Law School: $637 per Student Credit Hour – a number which apparently ignores the ~$6M subsidy regular UO undergrads contribute to fee remissions for law school students:

College of Design: $307 per SCH:

Romance Languages: $202 per SCH:


From: Bruce Blonigen <>

Date: Monday, May 25, 2020 at 5:30 PM
To: [lots of faculty]
Cc: Karen Ford <>, CAS DD Social Sciences <>, DD Humanities <>, Lisa Mick Shimizu <>

Subject: Update on the Proposal Development for a School of Languages and Global Studies

Dear faculty and staff in our language and literature departments and the Department of Global Studies,

In the past couple weeks, I have introduced a preliminary proposal for a School of Languages and Global Studies (attached) to you and visited many of the departments that would be affected by the creation of such a school.  Many of the ideas in this draft proposal came out of conversations we have had over the past couple years with department heads and program directors in these areas, as well as our initial conversations with a steering committee we began this past January.

Such a reorganization would have significant effects for all of you and understandably causes anxiety. We are also pursuing a short timeline which is not ideal and can further heighten that anxiety.  Initially, this short timeline was because we wanted to provide a compelling proposal that would convince the Provost to allow us to renovate Friendly Hall for the new School, rather than allocate the space to others.  More recently, I believe that we must move expeditiously because I am very concerned about the financial uncertainties we face and the hard decisions that may lie ahead in the near future.

A recent letter signed by many of you indicates that the process has been too top-down and has not allowed the faculty to lead the development of the proposal.  I have been leading the initiative because of the short timeline and the need to move it forward after years of conversation.  But input from faculty has also been a focus. The steering committee was formed to have representative faculty be the key drivers of the proposal development.  We also had a town hall in February and had another planned for March until the COVID crisis hit to get all of your feedback.  The short timeline has been for the reasons I indicate above, not because we wanted to quickly expedite a fait accompli.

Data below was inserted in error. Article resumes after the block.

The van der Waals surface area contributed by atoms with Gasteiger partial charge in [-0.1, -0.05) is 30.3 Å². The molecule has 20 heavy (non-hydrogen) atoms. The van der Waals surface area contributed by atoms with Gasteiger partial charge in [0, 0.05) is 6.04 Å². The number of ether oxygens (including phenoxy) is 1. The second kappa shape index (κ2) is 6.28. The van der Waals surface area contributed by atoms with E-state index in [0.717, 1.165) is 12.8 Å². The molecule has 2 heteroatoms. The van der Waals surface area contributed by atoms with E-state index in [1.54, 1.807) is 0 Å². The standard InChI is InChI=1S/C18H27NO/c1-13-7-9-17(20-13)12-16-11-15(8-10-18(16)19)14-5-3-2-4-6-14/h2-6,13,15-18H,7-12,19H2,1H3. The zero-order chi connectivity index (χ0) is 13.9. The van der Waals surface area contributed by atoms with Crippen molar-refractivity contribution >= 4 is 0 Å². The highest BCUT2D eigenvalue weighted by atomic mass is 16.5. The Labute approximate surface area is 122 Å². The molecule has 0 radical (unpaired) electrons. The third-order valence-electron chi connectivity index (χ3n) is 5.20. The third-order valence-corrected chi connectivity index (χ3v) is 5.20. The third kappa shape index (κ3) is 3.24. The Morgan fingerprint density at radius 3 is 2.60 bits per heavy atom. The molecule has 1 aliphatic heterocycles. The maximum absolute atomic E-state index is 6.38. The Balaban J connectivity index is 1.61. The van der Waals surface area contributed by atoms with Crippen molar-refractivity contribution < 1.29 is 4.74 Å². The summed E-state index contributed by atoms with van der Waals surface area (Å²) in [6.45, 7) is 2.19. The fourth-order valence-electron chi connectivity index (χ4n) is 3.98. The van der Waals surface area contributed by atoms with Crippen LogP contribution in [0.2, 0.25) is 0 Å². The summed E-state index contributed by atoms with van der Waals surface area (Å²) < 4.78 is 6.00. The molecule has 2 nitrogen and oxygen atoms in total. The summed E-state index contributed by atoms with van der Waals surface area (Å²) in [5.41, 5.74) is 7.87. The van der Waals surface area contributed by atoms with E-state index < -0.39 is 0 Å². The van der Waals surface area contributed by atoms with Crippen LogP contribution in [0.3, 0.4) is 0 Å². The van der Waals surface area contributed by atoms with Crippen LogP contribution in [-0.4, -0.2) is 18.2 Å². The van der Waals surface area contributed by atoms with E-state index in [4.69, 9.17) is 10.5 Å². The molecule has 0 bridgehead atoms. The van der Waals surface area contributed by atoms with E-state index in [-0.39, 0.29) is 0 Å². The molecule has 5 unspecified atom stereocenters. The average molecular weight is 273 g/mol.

However, in response to your letter, I am now turning over leadership of the proposal development to the steering committee.  In doing so, I have given a charge to the committee that outlines principles that the School will need to have in order to receive my approval and that of the President and Provost.  The overriding principle is that the School has to imagine and (ultimately) build curriculum that will be centered on undergraduate students who pay our bills and who increasingly pursue only those academic programs that provide clear career/professional pathways. The School also has to have a governance structure that allows its leadership to make nimble, flexible, and coordinated decisions. It cannot be a mere confederation of separate departments.

I’m posting the current membership of the steering committee below.  Some have suggested that it doesn’t have appropriate representation. I am open to suggestions for a few other members to address these concerns.  Please send those to me in the coming days at bruceb@uoregon.eduwith not only a name or two, but an explanation for how you think your nominees would help the steering committee be more representative of our faculty.

The steering committee will be working through the summer in order to get a completed proposal by the fall. Obviously, all details for such a School cannot be hammered out during this short time period – nor would that even be ideal.  The proposal will have to provide the key principles that the School will have, measurable goals and benchmarks for the School, the proposed actions/changes that will be implemented, and a timeline for the changes.  I will certainly encourage the steering committee to continue to seek input from all faculty, staff,  and other constituents as they develop the proposal further.

I know this is a difficult task during stressful times.  But the coming years are going to challenge institutions of higher education to transform quickly like no other time we have seen in our lifetime.  We will best survive, and ultimately thrive, by working quickly to turn our challenges into opportunities.  And I think the opportunities in front of us are exciting and promising, from reimagining and building curriculum together in an interdisciplinary fashion to fostering new research partnerships to aggressively seeking external support from donors.